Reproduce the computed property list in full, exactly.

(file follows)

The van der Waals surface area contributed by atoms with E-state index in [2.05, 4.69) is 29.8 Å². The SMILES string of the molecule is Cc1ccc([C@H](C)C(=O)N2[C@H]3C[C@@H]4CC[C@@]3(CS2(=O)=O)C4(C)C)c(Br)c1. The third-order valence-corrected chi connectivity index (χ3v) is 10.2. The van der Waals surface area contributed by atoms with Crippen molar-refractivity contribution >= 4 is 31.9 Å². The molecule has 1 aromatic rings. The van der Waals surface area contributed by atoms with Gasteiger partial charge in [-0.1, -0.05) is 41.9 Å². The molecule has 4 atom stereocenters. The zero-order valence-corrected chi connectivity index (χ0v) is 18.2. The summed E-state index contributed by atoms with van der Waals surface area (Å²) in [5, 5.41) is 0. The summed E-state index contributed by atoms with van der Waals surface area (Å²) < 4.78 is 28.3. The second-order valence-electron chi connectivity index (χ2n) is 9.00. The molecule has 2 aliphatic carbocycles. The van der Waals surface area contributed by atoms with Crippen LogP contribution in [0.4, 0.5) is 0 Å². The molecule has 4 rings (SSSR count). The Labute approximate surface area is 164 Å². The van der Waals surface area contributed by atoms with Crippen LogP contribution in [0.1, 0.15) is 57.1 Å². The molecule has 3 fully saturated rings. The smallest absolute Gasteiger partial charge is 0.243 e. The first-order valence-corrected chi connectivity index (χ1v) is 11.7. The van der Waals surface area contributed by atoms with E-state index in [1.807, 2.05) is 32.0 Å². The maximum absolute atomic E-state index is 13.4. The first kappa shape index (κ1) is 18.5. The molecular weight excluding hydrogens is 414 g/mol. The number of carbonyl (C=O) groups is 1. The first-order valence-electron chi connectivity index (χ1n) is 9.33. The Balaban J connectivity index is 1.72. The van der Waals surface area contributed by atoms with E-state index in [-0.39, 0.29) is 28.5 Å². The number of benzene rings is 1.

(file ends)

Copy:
The van der Waals surface area contributed by atoms with E-state index in [2.05, 4.69) is 29.8 Å². The SMILES string of the molecule is Cc1ccc([C@H](C)C(=O)N2[C@H]3C[C@@H]4CC[C@@]3(CS2(=O)=O)C4(C)C)c(Br)c1. The third-order valence-corrected chi connectivity index (χ3v) is 10.2. The van der Waals surface area contributed by atoms with Crippen molar-refractivity contribution >= 4 is 31.9 Å². The molecule has 1 aromatic rings. The van der Waals surface area contributed by atoms with Gasteiger partial charge in [-0.1, -0.05) is 41.9 Å². The molecule has 4 atom stereocenters. The zero-order valence-corrected chi connectivity index (χ0v) is 18.2. The summed E-state index contributed by atoms with van der Waals surface area (Å²) in [5, 5.41) is 0. The summed E-state index contributed by atoms with van der Waals surface area (Å²) < 4.78 is 28.3. The second-order valence-electron chi connectivity index (χ2n) is 9.00. The molecule has 2 aliphatic carbocycles. The van der Waals surface area contributed by atoms with Crippen LogP contribution in [0.4, 0.5) is 0 Å². The molecule has 4 rings (SSSR count). The Labute approximate surface area is 164 Å². The van der Waals surface area contributed by atoms with Crippen LogP contribution in [0.1, 0.15) is 57.1 Å². The molecule has 3 fully saturated rings. The smallest absolute Gasteiger partial charge is 0.243 e. The first-order valence-corrected chi connectivity index (χ1v) is 11.7. The van der Waals surface area contributed by atoms with E-state index in [1.807, 2.05) is 32.0 Å². The maximum absolute atomic E-state index is 13.4. The first kappa shape index (κ1) is 18.5. The molecular weight excluding hydrogens is 414 g/mol. The number of carbonyl (C=O) groups is 1. The first-order valence-electron chi connectivity index (χ1n) is 9.33. The Balaban J connectivity index is 1.72. The van der Waals surface area contributed by atoms with E-state index in [-0.39, 0.29) is 28.5 Å². The number of benzene rings is 1.